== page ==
A large area of ozone depletion has taken place over the Arctic. Usually in early spring, as the sun climbs higher in the sky, the temperature in the stratosphere above the Arctic increases and this prevents the chemical reactions that break up ozone. However, this year a large area of ozone has been eroded and this loss has intensified over the past few weeks.
Ozone is a naturally occurring gas. Over 90% of it is found in the stratosphere, between 10 and 50 kilometres above the Earth, in what’s known as the ozone layer.
The ozone layer is a very important part of the atmosphere. It absorbs ultraviolet radiation from the Sun which would otherwise reach the Earth’s surface and re-emits this as infrared radiation. This heats the stratosphere and plays a vital role in determining the structure and circulation of the atmosphere. It also protects life on Earth, because the ultraviolet radiation it absorbs is harmful and has the potential to cause the destruction of chlorophyll in plants as well as to cause skin cancers and eye cataracts in humans.
In the 1970s, scientists realised that some of the chemicals being used in industrial processes and consumer products were capable of destroying ozone. In 1985, scientists from the British Antarctic Survey reported a startling reduction in the amount of ozone above Antarctica in the Southern Hemisphere’s spring. This became known as the ‘ozone hole’.
A worldwide agreement called the Montreal protocol was reached in 1987, which governs the production and consumption of all ozone-destroying gases. This protocol has been very successful and it is expected that in the middle of the 21st Century, the abundance of ozone-depleting gases should fall to values that were present before the Antarctic “ozone hole” began to form in the early 1980s. Signs of improvement were already being seen in 2018.
These ozone-destroying chemicals are substances which contain chlorine and bromine, such as CFCs and HFCs. They are generally benign, but they undergo a chemical reaction when they come into contact with polar stratospheric clouds, or nacreous clouds. These are the clouds that can sometimes be seen in the night sky, as they are high enough to be illuminated by the sun long after sunset at the ground, and have a distinctive ‘Mother of Pearl’ appearance. They only form when the temperature in the stratosphere is below -78°C.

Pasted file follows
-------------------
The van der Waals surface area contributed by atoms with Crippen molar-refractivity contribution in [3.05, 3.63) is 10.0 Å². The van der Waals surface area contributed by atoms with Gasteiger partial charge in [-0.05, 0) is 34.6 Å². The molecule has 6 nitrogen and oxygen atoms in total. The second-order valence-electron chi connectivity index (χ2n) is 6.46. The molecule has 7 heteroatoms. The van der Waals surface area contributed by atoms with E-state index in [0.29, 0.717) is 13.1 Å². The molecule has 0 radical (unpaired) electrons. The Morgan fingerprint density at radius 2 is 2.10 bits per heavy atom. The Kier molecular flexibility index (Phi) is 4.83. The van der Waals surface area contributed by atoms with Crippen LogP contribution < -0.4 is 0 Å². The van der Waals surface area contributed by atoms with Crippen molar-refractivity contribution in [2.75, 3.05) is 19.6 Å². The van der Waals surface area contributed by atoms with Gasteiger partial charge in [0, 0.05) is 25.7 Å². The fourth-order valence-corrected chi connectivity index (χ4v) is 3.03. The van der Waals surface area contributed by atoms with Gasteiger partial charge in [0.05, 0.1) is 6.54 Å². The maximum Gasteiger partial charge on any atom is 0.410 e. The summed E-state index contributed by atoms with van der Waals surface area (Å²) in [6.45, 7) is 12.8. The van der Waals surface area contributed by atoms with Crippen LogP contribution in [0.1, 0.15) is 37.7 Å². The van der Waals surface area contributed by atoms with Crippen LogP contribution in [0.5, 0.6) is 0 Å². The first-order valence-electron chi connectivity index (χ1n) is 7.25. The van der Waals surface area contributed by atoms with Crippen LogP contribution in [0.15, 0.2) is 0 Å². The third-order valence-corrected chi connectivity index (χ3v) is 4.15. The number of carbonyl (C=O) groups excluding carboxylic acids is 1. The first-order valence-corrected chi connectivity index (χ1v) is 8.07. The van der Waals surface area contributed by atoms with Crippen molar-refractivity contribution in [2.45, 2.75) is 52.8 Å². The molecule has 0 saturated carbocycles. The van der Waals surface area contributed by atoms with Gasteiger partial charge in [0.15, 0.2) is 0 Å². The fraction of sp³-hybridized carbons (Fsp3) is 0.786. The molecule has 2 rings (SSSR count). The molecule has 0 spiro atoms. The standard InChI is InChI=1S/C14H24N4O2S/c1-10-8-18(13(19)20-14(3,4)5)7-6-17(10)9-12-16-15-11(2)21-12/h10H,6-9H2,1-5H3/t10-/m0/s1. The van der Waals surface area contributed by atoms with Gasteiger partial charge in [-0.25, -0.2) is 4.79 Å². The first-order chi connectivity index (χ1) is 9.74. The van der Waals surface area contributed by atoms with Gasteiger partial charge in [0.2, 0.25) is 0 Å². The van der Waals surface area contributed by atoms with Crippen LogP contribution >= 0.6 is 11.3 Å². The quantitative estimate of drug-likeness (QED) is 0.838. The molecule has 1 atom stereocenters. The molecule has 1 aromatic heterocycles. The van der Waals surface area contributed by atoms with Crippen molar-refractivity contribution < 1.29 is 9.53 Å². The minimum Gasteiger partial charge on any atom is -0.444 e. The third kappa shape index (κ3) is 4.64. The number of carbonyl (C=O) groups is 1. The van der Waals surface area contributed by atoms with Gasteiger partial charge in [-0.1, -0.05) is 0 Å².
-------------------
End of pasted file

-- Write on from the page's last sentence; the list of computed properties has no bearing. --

In contact with these nacreous clouds, the benign chlorine and bromine compounds break down into more active forms, such as chlorine monoxide and bromine monoxide. In the darkness of the polar winter, these can collect harmlessly in the stratosphere, but as soon as the sun returns in spring, its UV radiation triggers ozone-destroying reactions using these molecules as catalysts. In each reaction, an ozone molecule is lost but the catalyst survives. This results in a swift, dramatic reduction in ozone.
Although depletion in ozone has been observed in the northern hemisphere, it is far more pronounced in the southern hemisphere. This is mostly due to geography, as there is much less land in the Southern Hemisphere, and the Antarctic is roughly circular. This means that air can flow around the southern parts of the globe unhindered and a tight circulation can form in the stratosphere, known as the polar vortex. Temperatures within the polar vortex can drop extremely low, cold enough to allow nacreous clouds to form.
In the Northern Hemisphere, on the other hand, the movement of air is disrupted by mountain ranges in North America, Europe and Asia. These disturb the polar vortex and prevent it from becoming as intense as that over the Antarctic. This means that the stratosphere above the Arctic is not always cold enough for nacreous clouds to form.
Even away from nacreous clouds, the distribution of ozone within the ozone layer is not uniformly distributed. It is transported around the globe by the wind, so its concentration and distribution is continually shifting. For example, in November 2019 and January 2020, a small depletion was noticed over Europe. Such small, temporary depletions are usual and regularly observed.
However, the current depletion in the Arctic region is more pronounced and more persistent. It covers the same area as the unusually strong and cold polar vortex that has been prevailed this winter, over northern Canada, Greenland, and the Arctic Ocean. Therefore it is more similar to the ozone hole over Antarctica,than the usual temporary depletions seen in the northern hemisphere.
As the sun continues to warm the stratosphere in the northern hemisphere, it will soon be too warm for nacreous clouds to form. The ozone-destroying processes will gradually reduce, allowing ozone levels to return to the average. Levels of ozone this low are unlikely to be seen for many years.
This article was contributed to theWeather Club by our guest author, Steff Gaulter.